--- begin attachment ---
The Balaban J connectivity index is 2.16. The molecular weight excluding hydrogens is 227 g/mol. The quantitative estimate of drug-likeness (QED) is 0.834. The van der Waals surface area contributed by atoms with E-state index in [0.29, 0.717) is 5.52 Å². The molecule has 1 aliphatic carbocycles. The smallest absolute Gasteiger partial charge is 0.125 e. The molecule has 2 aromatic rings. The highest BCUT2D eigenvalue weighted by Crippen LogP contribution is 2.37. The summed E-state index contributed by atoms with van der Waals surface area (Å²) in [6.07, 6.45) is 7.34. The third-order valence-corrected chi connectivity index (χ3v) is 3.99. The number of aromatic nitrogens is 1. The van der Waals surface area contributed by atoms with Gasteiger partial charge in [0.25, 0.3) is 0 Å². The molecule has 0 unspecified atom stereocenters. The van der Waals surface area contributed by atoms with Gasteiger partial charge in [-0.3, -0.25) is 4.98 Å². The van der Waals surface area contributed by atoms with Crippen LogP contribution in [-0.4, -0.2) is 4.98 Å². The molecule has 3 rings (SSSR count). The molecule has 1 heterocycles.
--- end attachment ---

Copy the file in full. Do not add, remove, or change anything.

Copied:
The Balaban J connectivity index is 2.16. The molecular weight excluding hydrogens is 227 g/mol. The quantitative estimate of drug-likeness (QED) is 0.834. The van der Waals surface area contributed by atoms with E-state index in [0.29, 0.717) is 5.52 Å². The molecule has 1 aliphatic carbocycles. The smallest absolute Gasteiger partial charge is 0.125 e. The molecule has 2 aromatic rings. The highest BCUT2D eigenvalue weighted by Crippen LogP contribution is 2.37. The summed E-state index contributed by atoms with van der Waals surface area (Å²) in [6.07, 6.45) is 7.34. The third-order valence-corrected chi connectivity index (χ3v) is 3.99. The number of aromatic nitrogens is 1. The van der Waals surface area contributed by atoms with Gasteiger partial charge in [0.25, 0.3) is 0 Å². The molecule has 0 unspecified atom stereocenters. The van der Waals surface area contributed by atoms with Gasteiger partial charge in [-0.3, -0.25) is 4.98 Å². The van der Waals surface area contributed by atoms with Crippen LogP contribution in [-0.4, -0.2) is 4.98 Å². The molecule has 3 rings (SSSR count). The molecule has 1 heterocycles.